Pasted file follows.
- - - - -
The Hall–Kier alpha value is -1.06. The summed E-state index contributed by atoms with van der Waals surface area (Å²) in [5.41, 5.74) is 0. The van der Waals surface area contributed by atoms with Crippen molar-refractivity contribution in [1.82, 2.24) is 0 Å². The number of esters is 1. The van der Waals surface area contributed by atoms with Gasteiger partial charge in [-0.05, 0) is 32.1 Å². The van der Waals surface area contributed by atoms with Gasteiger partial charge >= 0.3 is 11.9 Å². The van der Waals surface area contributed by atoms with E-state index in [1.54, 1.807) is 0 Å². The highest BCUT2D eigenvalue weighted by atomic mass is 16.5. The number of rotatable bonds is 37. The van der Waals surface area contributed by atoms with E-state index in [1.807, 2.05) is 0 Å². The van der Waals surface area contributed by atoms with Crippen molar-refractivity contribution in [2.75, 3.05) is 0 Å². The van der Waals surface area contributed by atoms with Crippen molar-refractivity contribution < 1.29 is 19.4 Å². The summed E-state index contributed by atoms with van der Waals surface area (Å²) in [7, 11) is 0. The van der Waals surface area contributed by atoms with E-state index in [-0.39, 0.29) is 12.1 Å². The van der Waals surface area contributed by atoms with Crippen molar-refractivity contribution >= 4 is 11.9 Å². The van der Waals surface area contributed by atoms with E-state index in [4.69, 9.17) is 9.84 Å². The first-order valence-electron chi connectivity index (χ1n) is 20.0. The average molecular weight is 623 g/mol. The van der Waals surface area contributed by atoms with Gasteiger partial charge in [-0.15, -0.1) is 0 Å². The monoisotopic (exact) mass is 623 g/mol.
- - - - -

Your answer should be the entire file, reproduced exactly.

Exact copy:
The Hall–Kier alpha value is -1.06. The summed E-state index contributed by atoms with van der Waals surface area (Å²) in [5.41, 5.74) is 0. The van der Waals surface area contributed by atoms with Crippen molar-refractivity contribution in [1.82, 2.24) is 0 Å². The number of esters is 1. The van der Waals surface area contributed by atoms with Gasteiger partial charge in [-0.05, 0) is 32.1 Å². The van der Waals surface area contributed by atoms with Gasteiger partial charge >= 0.3 is 11.9 Å². The van der Waals surface area contributed by atoms with E-state index in [1.54, 1.807) is 0 Å². The highest BCUT2D eigenvalue weighted by atomic mass is 16.5. The number of rotatable bonds is 37. The van der Waals surface area contributed by atoms with E-state index in [1.807, 2.05) is 0 Å². The van der Waals surface area contributed by atoms with Crippen molar-refractivity contribution in [2.75, 3.05) is 0 Å². The van der Waals surface area contributed by atoms with Crippen molar-refractivity contribution < 1.29 is 19.4 Å². The summed E-state index contributed by atoms with van der Waals surface area (Å²) in [7, 11) is 0. The van der Waals surface area contributed by atoms with E-state index in [-0.39, 0.29) is 12.1 Å². The van der Waals surface area contributed by atoms with Crippen molar-refractivity contribution >= 4 is 11.9 Å². The van der Waals surface area contributed by atoms with E-state index in [4.69, 9.17) is 9.84 Å². The first-order valence-electron chi connectivity index (χ1n) is 20.0. The average molecular weight is 623 g/mol. The van der Waals surface area contributed by atoms with Gasteiger partial charge in [-0.15, -0.1) is 0 Å². The monoisotopic (exact) mass is 623 g/mol.